After the Icefall, the climbers arrive at Camp I, which is located at 19,500 feet.  Depending on the type of expedition, Camp I will either be stocked by the climbers as they ascend and descend the Icefall, or by Sherpas in advance.

The area between Camp I and Camp II is known as the Western Cwm.  As the climbers reach Camp II at 21,000 feet, they may be temporarily out of sight of their support at Base camp.  Nonetheless, modern communication devises permit the parties to stay in contact.

Camp II - 6500 meters

As the climbers leave Camp II, they travel towards the Lhotse face (Lhotse is a 27,920 foot mountain bordering Everest).  The Lhotse face is a steep, shiny icy wall.  Though not technically extremely difficult, one misstep or slip could mean a climber's life.  Indeed, many climbers have lost their lives through such mishaps. 

Camp III - 23,700 feet (7200 meters)

To reach Camp III, climbers must negotiate the Lhotse Face. Climbing a sheer wall of ice demands skill, strength and stamina. It is so steep and treacherous that many  Sherpas move directly from Camp II to Camp IV on the South Col, refusing to stay on the Lhotse Face.

Camp IV - 26,300 feet (8000 meters)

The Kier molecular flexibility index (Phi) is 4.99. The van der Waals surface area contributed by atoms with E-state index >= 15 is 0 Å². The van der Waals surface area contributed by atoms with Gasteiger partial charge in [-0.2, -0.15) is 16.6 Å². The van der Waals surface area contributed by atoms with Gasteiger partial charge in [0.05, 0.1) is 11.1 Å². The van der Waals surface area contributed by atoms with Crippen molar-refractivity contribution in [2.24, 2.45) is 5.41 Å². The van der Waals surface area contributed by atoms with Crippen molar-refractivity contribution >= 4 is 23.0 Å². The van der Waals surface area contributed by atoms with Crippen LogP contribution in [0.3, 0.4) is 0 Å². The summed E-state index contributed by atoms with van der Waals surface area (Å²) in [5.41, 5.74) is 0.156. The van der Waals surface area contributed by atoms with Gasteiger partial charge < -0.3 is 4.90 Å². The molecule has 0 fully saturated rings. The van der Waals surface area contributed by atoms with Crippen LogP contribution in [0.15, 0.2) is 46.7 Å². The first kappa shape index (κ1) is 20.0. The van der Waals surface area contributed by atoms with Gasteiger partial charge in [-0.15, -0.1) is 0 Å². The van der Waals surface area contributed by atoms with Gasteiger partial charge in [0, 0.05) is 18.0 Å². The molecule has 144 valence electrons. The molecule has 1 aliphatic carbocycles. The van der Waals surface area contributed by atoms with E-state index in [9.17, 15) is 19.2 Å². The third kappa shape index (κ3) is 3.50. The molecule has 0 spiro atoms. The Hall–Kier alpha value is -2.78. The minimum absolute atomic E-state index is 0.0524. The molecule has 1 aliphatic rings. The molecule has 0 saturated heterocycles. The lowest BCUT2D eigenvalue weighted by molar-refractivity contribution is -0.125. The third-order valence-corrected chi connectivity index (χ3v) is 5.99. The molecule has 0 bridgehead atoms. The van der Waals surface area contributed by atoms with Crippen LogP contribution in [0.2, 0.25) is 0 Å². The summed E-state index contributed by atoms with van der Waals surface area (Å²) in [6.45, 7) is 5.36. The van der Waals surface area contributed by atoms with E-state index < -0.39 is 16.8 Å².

As you’re leaving C4…it’s a little bit of a down slope, with the uphill side to the left. There are typically snow on the ledges to walk down on, interspersed with rock, along with some fixed rope. The problem with the rope is that the anchors are bad, and there’s not much holding the rope and a fall could be serious. Fortunately it’s not too steep, but there is a ton of exposure and people are usually tired when walking down from camp. The rock is a little down sloping to the right as well, and with crampons on, it can be bit tricky with any kind of wind. There’s a little short slope on reliable snow which leads to the top of the Geneva Spur, and the wind pressure gradient across the spur can increase there as you’re getting set up for the rappel. Wearing an oxygen mask here can create some footing issues during the rappel, because it’s impossible to see over the mask and down to the feet. For that reason, some people choose to leave Camp 4 without gas, as it’s easier to keep moving down the Spur when it’s important to see all the small rock steps and where the old feet are going. Navigating down through all of the spaghetti of fixed ropes is a bit of a challenge, especially with mush for brains at that point. One lands on some lower ledges which aren’t so steep, where fixed ropes through here are solid. At this point, it’s just a matter of staying upright, and usually, the wind has died significantly after dropping off the Spur. The route turns hard to the left onto the snowfield that leads to the top of the Yellow Bands.